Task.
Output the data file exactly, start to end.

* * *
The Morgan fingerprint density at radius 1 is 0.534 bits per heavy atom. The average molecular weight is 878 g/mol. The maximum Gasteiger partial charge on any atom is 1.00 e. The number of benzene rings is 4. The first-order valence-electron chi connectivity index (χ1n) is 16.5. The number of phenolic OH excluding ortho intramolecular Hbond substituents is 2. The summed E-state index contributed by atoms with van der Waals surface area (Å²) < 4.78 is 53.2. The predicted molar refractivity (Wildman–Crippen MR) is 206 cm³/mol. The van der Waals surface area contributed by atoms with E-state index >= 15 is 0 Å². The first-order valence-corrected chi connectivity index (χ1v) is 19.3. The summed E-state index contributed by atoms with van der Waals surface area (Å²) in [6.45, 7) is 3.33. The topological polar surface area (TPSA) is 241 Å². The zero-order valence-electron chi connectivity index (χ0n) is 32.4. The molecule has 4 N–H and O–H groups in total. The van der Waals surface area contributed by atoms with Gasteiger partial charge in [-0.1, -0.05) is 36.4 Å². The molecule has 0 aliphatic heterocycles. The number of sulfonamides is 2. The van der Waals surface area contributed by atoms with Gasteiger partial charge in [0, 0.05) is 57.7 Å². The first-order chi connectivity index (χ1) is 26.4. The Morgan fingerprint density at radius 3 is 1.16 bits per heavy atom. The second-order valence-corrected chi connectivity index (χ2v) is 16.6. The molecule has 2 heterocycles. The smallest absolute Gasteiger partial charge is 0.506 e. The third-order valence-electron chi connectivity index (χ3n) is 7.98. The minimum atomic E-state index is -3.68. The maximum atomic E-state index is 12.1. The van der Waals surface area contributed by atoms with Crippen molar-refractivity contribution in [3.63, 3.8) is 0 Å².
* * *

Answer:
The Morgan fingerprint density at radius 1 is 0.534 bits per heavy atom. The average molecular weight is 878 g/mol. The maximum Gasteiger partial charge on any atom is 1.00 e. The number of benzene rings is 4. The first-order valence-electron chi connectivity index (χ1n) is 16.5. The number of phenolic OH excluding ortho intramolecular Hbond substituents is 2. The summed E-state index contributed by atoms with van der Waals surface area (Å²) < 4.78 is 53.2. The predicted molar refractivity (Wildman–Crippen MR) is 206 cm³/mol. The van der Waals surface area contributed by atoms with E-state index >= 15 is 0 Å². The first-order valence-corrected chi connectivity index (χ1v) is 19.3. The summed E-state index contributed by atoms with van der Waals surface area (Å²) in [6.45, 7) is 3.33. The topological polar surface area (TPSA) is 241 Å². The zero-order valence-electron chi connectivity index (χ0n) is 32.4. The molecule has 4 N–H and O–H groups in total. The van der Waals surface area contributed by atoms with Gasteiger partial charge in [-0.1, -0.05) is 36.4 Å². The molecule has 0 aliphatic heterocycles. The number of sulfonamides is 2. The van der Waals surface area contributed by atoms with Gasteiger partial charge in [0, 0.05) is 57.7 Å². The first-order chi connectivity index (χ1) is 26.4. The Morgan fingerprint density at radius 3 is 1.16 bits per heavy atom. The second-order valence-corrected chi connectivity index (χ2v) is 16.6. The molecule has 2 heterocycles. The smallest absolute Gasteiger partial charge is 0.506 e. The third-order valence-electron chi connectivity index (χ3n) is 7.98. The minimum atomic E-state index is -3.68. The maximum atomic E-state index is 12.1. The van der Waals surface area contributed by atoms with Crippen molar-refractivity contribution in [3.63, 3.8) is 0 Å².